featured-astronomy

Astronomy

Being something of a geek is just part of who I am.

astronomy-galileoA good manifestation of this is my passion for astronomy, which has been a lifelong interest that I only ventured into when I finished my MBA.

In the time since, I have come to see that the heavens have a kind of siren call for me. There’s something calming about observing them; something that forces caution in the face of a crazed world.

That forces patience in a guy who can be quick to decide.

astronomy1That forces deep contemplation in a mind that typically thinks, decides, acts and talks quickly.

That connects our hyper-networked world with that of the ancients, who were more in tune with the heavens than most of us are today.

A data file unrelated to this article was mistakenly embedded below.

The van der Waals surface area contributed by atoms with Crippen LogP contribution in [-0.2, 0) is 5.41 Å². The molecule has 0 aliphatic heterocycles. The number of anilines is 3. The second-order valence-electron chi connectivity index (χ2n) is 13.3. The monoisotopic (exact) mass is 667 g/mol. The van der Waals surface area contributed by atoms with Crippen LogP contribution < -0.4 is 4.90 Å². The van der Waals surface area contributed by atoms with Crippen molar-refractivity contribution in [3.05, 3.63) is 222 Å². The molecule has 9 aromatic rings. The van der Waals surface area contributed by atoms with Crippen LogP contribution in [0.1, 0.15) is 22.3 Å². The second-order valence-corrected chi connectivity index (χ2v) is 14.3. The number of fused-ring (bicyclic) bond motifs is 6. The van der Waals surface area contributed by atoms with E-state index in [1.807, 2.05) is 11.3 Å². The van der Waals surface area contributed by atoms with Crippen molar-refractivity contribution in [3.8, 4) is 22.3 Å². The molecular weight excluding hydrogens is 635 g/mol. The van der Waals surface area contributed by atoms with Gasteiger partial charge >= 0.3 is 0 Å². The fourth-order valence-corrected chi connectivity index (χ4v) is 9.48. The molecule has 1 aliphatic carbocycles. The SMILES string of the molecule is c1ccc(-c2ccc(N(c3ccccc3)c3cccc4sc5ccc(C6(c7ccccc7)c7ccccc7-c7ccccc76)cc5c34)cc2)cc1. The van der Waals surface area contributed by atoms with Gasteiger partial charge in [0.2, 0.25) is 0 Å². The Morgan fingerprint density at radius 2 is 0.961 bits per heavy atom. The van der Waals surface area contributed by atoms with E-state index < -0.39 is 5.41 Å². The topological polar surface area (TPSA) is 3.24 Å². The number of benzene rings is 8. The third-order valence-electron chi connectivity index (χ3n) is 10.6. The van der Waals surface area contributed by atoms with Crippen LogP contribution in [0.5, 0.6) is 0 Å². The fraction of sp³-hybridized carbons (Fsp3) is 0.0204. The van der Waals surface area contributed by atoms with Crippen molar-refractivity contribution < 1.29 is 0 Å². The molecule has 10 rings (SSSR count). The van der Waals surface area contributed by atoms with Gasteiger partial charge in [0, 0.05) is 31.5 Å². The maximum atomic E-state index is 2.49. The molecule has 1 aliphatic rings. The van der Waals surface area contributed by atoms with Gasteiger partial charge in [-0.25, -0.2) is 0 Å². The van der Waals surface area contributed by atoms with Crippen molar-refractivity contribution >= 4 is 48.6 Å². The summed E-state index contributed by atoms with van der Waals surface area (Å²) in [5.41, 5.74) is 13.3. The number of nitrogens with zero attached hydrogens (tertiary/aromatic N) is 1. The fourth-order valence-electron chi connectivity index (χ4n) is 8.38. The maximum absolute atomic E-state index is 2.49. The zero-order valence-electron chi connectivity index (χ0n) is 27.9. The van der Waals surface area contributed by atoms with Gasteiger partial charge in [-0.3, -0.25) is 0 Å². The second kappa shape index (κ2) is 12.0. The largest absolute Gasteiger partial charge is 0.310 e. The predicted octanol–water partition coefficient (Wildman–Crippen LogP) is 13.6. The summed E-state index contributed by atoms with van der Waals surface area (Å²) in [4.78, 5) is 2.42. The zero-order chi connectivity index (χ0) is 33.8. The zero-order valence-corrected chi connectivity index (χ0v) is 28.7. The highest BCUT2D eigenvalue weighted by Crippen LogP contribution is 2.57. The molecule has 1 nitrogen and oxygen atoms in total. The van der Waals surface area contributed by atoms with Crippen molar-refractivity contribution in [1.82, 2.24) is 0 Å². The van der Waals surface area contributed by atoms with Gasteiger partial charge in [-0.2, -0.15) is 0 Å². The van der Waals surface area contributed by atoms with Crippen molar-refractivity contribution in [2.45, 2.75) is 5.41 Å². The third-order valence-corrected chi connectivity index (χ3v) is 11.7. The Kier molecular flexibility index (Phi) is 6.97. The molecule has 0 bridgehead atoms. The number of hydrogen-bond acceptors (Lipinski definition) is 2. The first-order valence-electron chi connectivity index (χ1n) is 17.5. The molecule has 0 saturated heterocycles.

In addition to my own discovery, I try to share my telescope, as part of an unwritten deal made with the good friend who gave (!) me my first real scope. So, for the past several years, I’ve made sure to share the view through the scope (or my knowledge) with neighbors, friends, my son’s Cub Scout pack and Boy Scout troop, the local YMCA summer camp, Southington schools, a shoreline cottage association and anyone interested. There’s just something astonishly rewarding about having a kid look at Saturn for the first time and say, “Wow.”

In my spare time, on clear nights, it’s not that unusual to see me in the backyard, at Camp Sloper or just on the front step, looking up.

My last astronomy challenge to myself was to to observe all of the 110 deep space objects that Charles Messier cataloged in 1774. I finally did it in 2014, which isn’t bad for someone living in the light-polluted Northeast!

What’s new in my astronomy hobby?  Read more about my latest astronomical adventures.

Or check out my document about how to get into the hobby.